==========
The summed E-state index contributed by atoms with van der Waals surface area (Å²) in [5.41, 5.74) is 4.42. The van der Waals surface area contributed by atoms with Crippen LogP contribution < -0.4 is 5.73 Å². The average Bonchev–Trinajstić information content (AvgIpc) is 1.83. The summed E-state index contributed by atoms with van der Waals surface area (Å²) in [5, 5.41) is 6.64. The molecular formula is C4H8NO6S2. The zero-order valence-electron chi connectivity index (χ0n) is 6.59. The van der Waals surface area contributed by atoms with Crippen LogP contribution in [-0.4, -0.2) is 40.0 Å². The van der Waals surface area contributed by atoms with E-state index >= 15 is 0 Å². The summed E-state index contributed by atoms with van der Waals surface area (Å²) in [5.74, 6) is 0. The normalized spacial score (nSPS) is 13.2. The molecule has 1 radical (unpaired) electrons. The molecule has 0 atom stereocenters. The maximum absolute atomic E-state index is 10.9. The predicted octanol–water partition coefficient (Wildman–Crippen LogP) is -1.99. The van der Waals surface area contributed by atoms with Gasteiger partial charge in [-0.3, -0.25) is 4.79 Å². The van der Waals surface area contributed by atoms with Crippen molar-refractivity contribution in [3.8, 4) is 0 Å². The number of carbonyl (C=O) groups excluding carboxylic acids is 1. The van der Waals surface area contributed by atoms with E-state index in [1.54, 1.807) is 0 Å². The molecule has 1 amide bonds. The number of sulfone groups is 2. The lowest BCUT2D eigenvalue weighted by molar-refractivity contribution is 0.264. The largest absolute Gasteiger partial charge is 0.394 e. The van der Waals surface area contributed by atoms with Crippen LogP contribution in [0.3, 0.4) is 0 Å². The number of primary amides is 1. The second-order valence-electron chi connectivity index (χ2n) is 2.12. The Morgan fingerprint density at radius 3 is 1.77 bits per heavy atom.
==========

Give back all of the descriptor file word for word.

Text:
The summed E-state index contributed by atoms with van der Waals surface area (Å²) in [5.41, 5.74) is 4.42. The van der Waals surface area contributed by atoms with Crippen LogP contribution < -0.4 is 5.73 Å². The average Bonchev–Trinajstić information content (AvgIpc) is 1.83. The summed E-state index contributed by atoms with van der Waals surface area (Å²) in [5, 5.41) is 6.64. The molecular formula is C4H8NO6S2. The zero-order valence-electron chi connectivity index (χ0n) is 6.59. The van der Waals surface area contributed by atoms with Crippen LogP contribution in [-0.4, -0.2) is 40.0 Å². The van der Waals surface area contributed by atoms with E-state index >= 15 is 0 Å². The summed E-state index contributed by atoms with van der Waals surface area (Å²) in [5.74, 6) is 0. The normalized spacial score (nSPS) is 13.2. The molecule has 1 radical (unpaired) electrons. The molecule has 0 atom stereocenters. The maximum absolute atomic E-state index is 10.9. The predicted octanol–water partition coefficient (Wildman–Crippen LogP) is -1.99. The van der Waals surface area contributed by atoms with Gasteiger partial charge in [-0.3, -0.25) is 4.79 Å². The van der Waals surface area contributed by atoms with Crippen molar-refractivity contribution in [3.8, 4) is 0 Å². The number of carbonyl (C=O) groups excluding carboxylic acids is 1. The van der Waals surface area contributed by atoms with E-state index in [1.54, 1.807) is 0 Å². The molecule has 1 amide bonds. The number of sulfone groups is 2. The lowest BCUT2D eigenvalue weighted by molar-refractivity contribution is 0.264. The largest absolute Gasteiger partial charge is 0.394 e. The van der Waals surface area contributed by atoms with Crippen LogP contribution in [0.3, 0.4) is 0 Å². The number of primary amides is 1. The second-order valence-electron chi connectivity index (χ2n) is 2.12. The Morgan fingerprint density at radius 3 is 1.77 bits per heavy atom.